Environmental bills to watch during this session

·2 min read

Jan. 20—As the New Mexico Legislature crafts spending plans for a hefty budget windfall, lawmakers are pushing bills that would ensure water, agriculture and climate initiatives get a slice of the funding pie.

Rep. Jack Chatfield, a Republican rancher from Mosquero, is co-sponsoring a bill to revive a state meat inspection program with a $1.7 million appropriation to the livestock inspection board.

Chatfield said a lack of local inspectors "leaves food production vulnerable" to shutdowns at corporate meat-processing facilities in neighboring states.

"People want to know where their food comes from," he said. "This is about New Mexicans having a good, reliable supply of quality beef produced by people that you know."

Meanwhile, a bill introduced by Sen. Pat Woods, R-Broadview, and Rep. Debra Sariñana, D-Albuquerque, would give $4.6 million to the newly created Reforestation Center.

The funding would allow the Energy, Minerals and Natural Resources Department to work with universities to train foresters, grow seedlings and replant forests.

EMNRD Secretary Sarah Cottrell Propst said the center will help the state "recover better from forest fires."

Gov. Michelle Lujan Grisham has backed two climate bills focused on reducing emissions.

The Clean Fuel Standard Act would reduce the carbon intensity standard for petroleum and other transportation fuels. The bill enables producers to offset high-carbon fuel by buying credits from companies that reduce emissions or create such alternatives as biodiesel and ethanol.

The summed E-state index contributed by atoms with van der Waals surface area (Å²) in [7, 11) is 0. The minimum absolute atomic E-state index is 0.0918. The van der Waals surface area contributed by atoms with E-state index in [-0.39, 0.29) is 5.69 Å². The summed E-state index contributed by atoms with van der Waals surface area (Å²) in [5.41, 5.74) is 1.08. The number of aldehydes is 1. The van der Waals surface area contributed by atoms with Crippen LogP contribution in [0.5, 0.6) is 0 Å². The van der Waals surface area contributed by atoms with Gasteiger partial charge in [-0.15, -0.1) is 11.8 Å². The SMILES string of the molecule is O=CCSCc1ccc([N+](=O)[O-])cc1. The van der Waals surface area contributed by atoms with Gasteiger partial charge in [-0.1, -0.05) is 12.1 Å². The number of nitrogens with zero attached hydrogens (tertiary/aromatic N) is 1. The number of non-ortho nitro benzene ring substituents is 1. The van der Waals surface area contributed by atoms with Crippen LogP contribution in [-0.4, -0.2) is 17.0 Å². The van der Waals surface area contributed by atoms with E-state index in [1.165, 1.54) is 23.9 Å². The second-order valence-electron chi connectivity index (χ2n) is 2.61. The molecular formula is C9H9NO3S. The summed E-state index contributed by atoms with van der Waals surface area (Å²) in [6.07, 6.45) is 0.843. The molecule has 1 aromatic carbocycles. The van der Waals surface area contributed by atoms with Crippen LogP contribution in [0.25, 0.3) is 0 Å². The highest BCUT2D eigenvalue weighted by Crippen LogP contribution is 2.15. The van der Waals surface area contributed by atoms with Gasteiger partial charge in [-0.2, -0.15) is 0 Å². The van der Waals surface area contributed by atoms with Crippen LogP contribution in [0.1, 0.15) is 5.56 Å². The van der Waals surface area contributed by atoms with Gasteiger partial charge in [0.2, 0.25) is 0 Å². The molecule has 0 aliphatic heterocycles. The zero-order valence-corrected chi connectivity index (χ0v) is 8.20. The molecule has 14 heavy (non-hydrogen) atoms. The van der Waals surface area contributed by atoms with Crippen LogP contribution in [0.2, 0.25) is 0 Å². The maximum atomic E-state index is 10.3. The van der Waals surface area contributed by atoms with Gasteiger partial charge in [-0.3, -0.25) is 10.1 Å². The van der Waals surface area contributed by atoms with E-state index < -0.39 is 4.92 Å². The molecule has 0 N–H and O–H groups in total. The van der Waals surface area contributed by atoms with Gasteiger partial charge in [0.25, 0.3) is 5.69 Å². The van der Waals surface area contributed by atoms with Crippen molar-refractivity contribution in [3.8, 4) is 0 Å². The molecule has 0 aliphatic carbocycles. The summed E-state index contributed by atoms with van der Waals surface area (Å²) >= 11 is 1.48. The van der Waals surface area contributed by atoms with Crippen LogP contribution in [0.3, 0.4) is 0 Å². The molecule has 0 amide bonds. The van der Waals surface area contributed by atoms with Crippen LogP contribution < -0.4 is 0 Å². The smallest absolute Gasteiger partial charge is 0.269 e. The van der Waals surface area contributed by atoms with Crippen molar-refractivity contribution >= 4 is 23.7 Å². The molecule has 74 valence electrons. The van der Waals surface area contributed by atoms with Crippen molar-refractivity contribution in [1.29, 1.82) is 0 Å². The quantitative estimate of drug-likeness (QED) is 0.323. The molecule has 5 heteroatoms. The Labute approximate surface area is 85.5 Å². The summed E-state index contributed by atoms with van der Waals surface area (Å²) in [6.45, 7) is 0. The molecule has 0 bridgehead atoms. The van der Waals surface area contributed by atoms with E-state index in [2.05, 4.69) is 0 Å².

"I think, given the scale of the oil and gas industry in New Mexico, we're likely to see very substantial credit generation coming out of that industry in particular," said Graham Noyes, executive director of the Low Carbon Fuels Coalition.

Opponents say the bill could raise gas prices. But supporters point to crude oil prices as the major factor in costs at the pump, and say other states have not seen a correlation between fuel standards and gas prices.

The Clean Future Act would mandate state greenhouse gas levels be at net-zero emissions by 2050 — a goal first outlined in the governor's executive order on climate change.

Other bills include:

—$12 million to the Office of the State Engineer for water planning and administration

—$10 million to NMSU for operation of 12 agricultural science centers

—$500,000 to the Public Education Department for an outdoor learning specialist and assistant, outdoor learning training and materials

—$400,000 for acequias and community ditches

—$50,000 to $60,000 to the Water Trust Fund for water storage, reuse and delivery projects

—Amending the Natural Heritage Conservation Act to authorize land acquisitions

—Amending the New Mexico Constitution by adding the right to a clean and healthy environment

Theresa Davis is a Report for America corps member covering water and the environment for the Albuquerque Journal.